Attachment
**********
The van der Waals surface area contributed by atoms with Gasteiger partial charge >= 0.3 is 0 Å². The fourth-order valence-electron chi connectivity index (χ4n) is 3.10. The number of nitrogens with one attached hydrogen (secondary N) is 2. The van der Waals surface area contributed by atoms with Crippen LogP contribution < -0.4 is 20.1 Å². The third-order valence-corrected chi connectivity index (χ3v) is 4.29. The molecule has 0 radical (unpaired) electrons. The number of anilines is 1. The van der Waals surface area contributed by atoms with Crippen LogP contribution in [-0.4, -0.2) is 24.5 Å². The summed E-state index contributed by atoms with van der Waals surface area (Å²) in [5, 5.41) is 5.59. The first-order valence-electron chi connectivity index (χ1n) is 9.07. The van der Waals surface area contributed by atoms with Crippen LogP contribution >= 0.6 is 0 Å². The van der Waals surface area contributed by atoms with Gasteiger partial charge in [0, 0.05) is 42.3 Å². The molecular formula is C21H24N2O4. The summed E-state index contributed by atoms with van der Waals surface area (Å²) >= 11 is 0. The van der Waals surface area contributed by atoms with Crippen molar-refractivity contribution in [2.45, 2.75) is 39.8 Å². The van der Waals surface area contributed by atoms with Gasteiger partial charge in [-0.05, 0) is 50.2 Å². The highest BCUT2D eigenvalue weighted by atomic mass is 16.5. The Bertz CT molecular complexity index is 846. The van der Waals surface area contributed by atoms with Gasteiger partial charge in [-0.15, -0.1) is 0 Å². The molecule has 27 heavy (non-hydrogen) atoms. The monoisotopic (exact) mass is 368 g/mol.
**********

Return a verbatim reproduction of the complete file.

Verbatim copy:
The van der Waals surface area contributed by atoms with Gasteiger partial charge >= 0.3 is 0 Å². The fourth-order valence-electron chi connectivity index (χ4n) is 3.10. The number of nitrogens with one attached hydrogen (secondary N) is 2. The van der Waals surface area contributed by atoms with Crippen LogP contribution < -0.4 is 20.1 Å². The third-order valence-corrected chi connectivity index (χ3v) is 4.29. The molecule has 0 radical (unpaired) electrons. The number of anilines is 1. The van der Waals surface area contributed by atoms with Crippen LogP contribution in [-0.4, -0.2) is 24.5 Å². The summed E-state index contributed by atoms with van der Waals surface area (Å²) in [5, 5.41) is 5.59. The first-order valence-electron chi connectivity index (χ1n) is 9.07. The van der Waals surface area contributed by atoms with Crippen LogP contribution >= 0.6 is 0 Å². The van der Waals surface area contributed by atoms with Gasteiger partial charge in [0, 0.05) is 42.3 Å². The molecular formula is C21H24N2O4. The summed E-state index contributed by atoms with van der Waals surface area (Å²) >= 11 is 0. The van der Waals surface area contributed by atoms with Crippen molar-refractivity contribution in [2.45, 2.75) is 39.8 Å². The van der Waals surface area contributed by atoms with Gasteiger partial charge in [-0.05, 0) is 50.2 Å². The highest BCUT2D eigenvalue weighted by atomic mass is 16.5. The Bertz CT molecular complexity index is 846. The van der Waals surface area contributed by atoms with Gasteiger partial charge in [-0.15, -0.1) is 0 Å². The molecule has 27 heavy (non-hydrogen) atoms. The monoisotopic (exact) mass is 368 g/mol.